Creative Child

Beyond Behavior: Looking at the Heart of a Child

by Rebecca Eanes on Jan 13th, 2016

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Making the shift from control to reaching and teaching the heart meant I had to let go of my predetermined system and look at each child and each situation uniquely. Although there is no formula, I have found the following gifts of understanding to be helpful when looking beyond behavior to what my child’s heart is saying.

1. Understand brain development.

I wrote an article about the brain science that changed my parenting here. Knowing some basic information about which parts of my child’s brain were developed at birth and which parts would take years to develop helped me understand his behavior. When I realized that the area of his brain responsible for logic and reasoning wasn’t well developed at age 3, I finally understood why it was so difficult for him to foresee the consequences of his actions.

This didn’t mean that I waved off his behavior as something he couldn’t control but rather shifted my focus to helping him access his logic and reason more (which he couldn’t do when he felt threatened in time-out).

2. Understand the power of connection.

The more connected we are – the more our children feel safe, valued, and loved – the more influence we have. Shaming, isolating, and punishing only cause disconnection, making it much more difficult to have influence. Connecting even when (especially when) correcting gave me more influence to reach his heart.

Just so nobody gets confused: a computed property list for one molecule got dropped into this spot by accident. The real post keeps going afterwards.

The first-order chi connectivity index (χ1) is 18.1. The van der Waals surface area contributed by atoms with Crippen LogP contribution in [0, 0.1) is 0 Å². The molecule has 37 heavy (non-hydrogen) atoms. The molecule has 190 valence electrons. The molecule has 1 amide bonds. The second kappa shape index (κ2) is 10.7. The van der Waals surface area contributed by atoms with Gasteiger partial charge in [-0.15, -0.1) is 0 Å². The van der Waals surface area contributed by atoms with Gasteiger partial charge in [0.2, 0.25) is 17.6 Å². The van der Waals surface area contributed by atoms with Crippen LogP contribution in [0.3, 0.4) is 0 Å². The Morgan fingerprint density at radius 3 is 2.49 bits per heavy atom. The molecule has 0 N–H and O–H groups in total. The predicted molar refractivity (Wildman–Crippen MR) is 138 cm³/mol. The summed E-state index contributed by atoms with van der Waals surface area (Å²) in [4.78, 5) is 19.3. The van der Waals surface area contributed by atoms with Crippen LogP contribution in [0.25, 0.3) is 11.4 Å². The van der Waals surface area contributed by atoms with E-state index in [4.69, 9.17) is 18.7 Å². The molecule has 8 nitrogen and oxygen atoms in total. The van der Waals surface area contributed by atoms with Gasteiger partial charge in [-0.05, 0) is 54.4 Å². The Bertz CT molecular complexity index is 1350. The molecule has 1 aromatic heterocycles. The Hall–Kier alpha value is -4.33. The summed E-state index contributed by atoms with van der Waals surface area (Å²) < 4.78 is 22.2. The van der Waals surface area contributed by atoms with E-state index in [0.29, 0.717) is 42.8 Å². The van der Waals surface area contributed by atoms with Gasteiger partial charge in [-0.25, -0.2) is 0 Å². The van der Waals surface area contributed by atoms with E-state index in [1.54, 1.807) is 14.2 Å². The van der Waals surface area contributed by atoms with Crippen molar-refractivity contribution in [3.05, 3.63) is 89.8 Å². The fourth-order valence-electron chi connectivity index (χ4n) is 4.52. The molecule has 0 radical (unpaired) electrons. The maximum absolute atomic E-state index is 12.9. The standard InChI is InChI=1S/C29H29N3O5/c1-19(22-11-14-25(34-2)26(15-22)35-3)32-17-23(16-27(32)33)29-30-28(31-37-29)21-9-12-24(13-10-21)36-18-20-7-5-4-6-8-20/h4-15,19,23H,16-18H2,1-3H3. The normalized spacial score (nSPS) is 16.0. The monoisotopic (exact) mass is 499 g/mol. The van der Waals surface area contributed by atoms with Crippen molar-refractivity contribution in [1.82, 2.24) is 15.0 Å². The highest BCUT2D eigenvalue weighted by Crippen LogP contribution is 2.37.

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3. Understand personalities and temperaments.

My highly sensitive child has different needs than my less sensitive son. My introvert has different needs than my extrovert. By seeking to understand the unique personalities my children came with, it became easier to parent them effectively.

4. Understand your own personality.

As a highly sensitive introvert, I cannot take the nonstop action and noise of two little boys without taking time to renew myself. When my children were younger and a real break wasn’t possible, I learned to savor small pockets of time and surround myself with little comforts (fresh flowers, bedside journals, good books, and dance music).

Joseph Chilton Pearce said, “We have a cultural notion that if children were not engineered, if we did not manipulate them, they would grow up as beasts in the field. This is the wildest fallacy in the world.”

Children are not out to overthrow our authority and run our homes. They come with no bad intentions, only to love, learn, belong, and grow. It takes courage to shift from controlling behavior, but looking beyond behavior to the heart of a child is transformative not only for our homes, but for our society and our world.

Related Article: 21 Days to Positive Parenting

Rebecca Eanes, is the founder of positive-parents.org and creator of Positive Parenting: Toddlers and Beyond. She is the bestselling author of 3 books. Her newest book,Positive Parenting: An Essential Guide, is more than a parenting book, it's a guide to human connection. She has also written The Newbie's Guide to Positive Parentingand co-authored the book, Positive Parenting in Action: The How-To Guide to Putting Positive Parenting Principles in Action in Early ChildhoodShe is the grateful mother to 2 boys.

 

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